Brooks & Ali Cameron
My wife and I started our journey together in early 2014 as a chef and cheesemonger whose paths crossed in Dallas, Texas. Several states, a marriage, a baby, and 4 years later finds us here in Fayetteville, Arkansas – my home town. We are both a product of our passions which happen to collide in a wonderful way. I grew up in northwest Arkansas and have always felt a tie to the mountains. My passion for unique ingredients, butchery and farm focused cuisine has led me back to my roots where I can be a part of the Ozark food community.
After attending the CIA in upstate New York, I have spent the past decade in various culinary roles and environments, from New York to Texas. In 2016 we moved to North Carolina to experience a different part of the South. It was an opportunity for us to work in a more agriculturally focused region and allow Ali to apprentice with a nationally recognized creamery.
I have worked in a variety of cuisines as well as “chef driven” restaurants; the kind of places that lack a cuisine, but have their own style. I like to focus on preservation and building a good larder through pickling, fermentation and charcuterie. A lot of times these are used to accent fresh ingredients and preparations, yet at the same time, allowing the simplicity of an ingredient to shine through. In my previous roles I have spent time developing relationships with farmers and producers while sourcing ingredients that supported the communities I’ve resided within. This not only opened up many opportunities to look into the detailed nature of the production side of our world, but gave me a deeper appreciation of the hard work that goes into creating a unique and delicious ingredient.
Ali has been working in the cheese world since 2010 when she got her first cheese-related job at Scardello Artisan Cheese in Highland Park. Since that day she has worked in cheese retail, wholesale, distribution, and most recently, a year and a half in North Carolina apprenticing as a cheesemaker for two different nationally recognized creameries. In 2013, she studied and passed her cheese certification test for the American Cheese Society, at which point, there were only a few hundred certified across the United States. Having worked many different sides of the cheese world, she is extremely happy to be working for Ozark Natural Foods where she can share her love and passion for artisan cheese with the public. Having taught many cheese and beverage pairing classes along the way, she knew that she had a particular fondness for beer, wine, and spirits – and more importantly, teaming up with other artisans who have an appreciation for the craft world.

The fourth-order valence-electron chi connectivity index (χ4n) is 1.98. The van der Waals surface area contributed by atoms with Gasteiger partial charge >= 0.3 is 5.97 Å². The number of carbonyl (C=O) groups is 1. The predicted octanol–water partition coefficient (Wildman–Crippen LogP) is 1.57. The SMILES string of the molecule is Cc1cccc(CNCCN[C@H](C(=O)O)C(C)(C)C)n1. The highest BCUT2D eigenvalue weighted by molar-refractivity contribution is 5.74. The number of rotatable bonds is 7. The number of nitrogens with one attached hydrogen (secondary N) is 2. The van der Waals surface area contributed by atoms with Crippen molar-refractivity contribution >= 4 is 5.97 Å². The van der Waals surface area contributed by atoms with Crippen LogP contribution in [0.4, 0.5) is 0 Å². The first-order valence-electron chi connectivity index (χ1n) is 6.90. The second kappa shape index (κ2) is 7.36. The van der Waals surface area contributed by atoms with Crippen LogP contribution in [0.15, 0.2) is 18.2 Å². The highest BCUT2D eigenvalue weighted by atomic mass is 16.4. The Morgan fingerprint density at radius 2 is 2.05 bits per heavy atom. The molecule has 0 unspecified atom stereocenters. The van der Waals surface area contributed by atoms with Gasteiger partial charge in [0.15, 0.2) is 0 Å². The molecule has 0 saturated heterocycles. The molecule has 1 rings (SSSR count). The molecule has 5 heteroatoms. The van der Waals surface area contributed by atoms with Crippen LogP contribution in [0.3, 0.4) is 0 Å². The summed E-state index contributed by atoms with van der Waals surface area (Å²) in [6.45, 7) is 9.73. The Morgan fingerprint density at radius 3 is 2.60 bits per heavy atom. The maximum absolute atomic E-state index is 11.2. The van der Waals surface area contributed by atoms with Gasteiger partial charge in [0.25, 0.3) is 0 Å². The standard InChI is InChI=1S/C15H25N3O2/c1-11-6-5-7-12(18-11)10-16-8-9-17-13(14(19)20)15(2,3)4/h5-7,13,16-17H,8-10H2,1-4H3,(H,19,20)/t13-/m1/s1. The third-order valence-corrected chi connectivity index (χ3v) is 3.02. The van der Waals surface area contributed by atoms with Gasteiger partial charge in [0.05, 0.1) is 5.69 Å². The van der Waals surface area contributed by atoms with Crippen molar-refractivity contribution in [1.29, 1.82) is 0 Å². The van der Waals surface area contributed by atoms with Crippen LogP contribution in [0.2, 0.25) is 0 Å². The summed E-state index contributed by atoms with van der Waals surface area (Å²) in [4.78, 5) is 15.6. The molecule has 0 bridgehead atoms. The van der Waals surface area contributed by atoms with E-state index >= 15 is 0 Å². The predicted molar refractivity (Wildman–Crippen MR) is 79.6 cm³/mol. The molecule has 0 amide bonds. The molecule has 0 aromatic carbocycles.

Candied Mustard Seeds
This takes time, but I like to call it passive prep since you don’t need to watch it the whole time. You can do equal parts brown and yellow mustard seed if you looking for a little more of a kick. When you buy vinegar make sure you get one that’s at least 5% – 6% acidity. There are a lot of cheap vinegars out there that are only 3%-4%. Trust me I’ve made the mistake of using them for larger batches of pickles before and the end product is still good, just a little lackluster.
The added benefits of this preparation are you get a mustard infused cider vinegar that’s awesome is soups and braising greens, as well as mustard simple syrup that can really shine in a cocktail. More on that another time.
Prep time 3 hrs.
- 1 cu yellow mustard seeds
- 4 cu apple cider vinegar
- 2 cu water
- 1lb or 2cu sugar
- 2 qt sauce pot
- 1 qt mason jar
- Fine strainer
- Measuring cups
- Boil vinegar
- Pour vinegar over seeds in a mason jar.
- Let steep for one hour. The mustard seeds will hydrate over this time.
- Strain mustard seeds and reserve vinegar.
- Bring water to boil and whisk in sugar to create simple syrup.
- Add mustard seeds to simple syrup and reduce to a very slow simmer.
- Cook for 2 hrs or until seeds are tender.
- Stain syrup off of seeds, and reserve on the side.
- Add seeds back to mason jar, top off with a little bit of the syrup.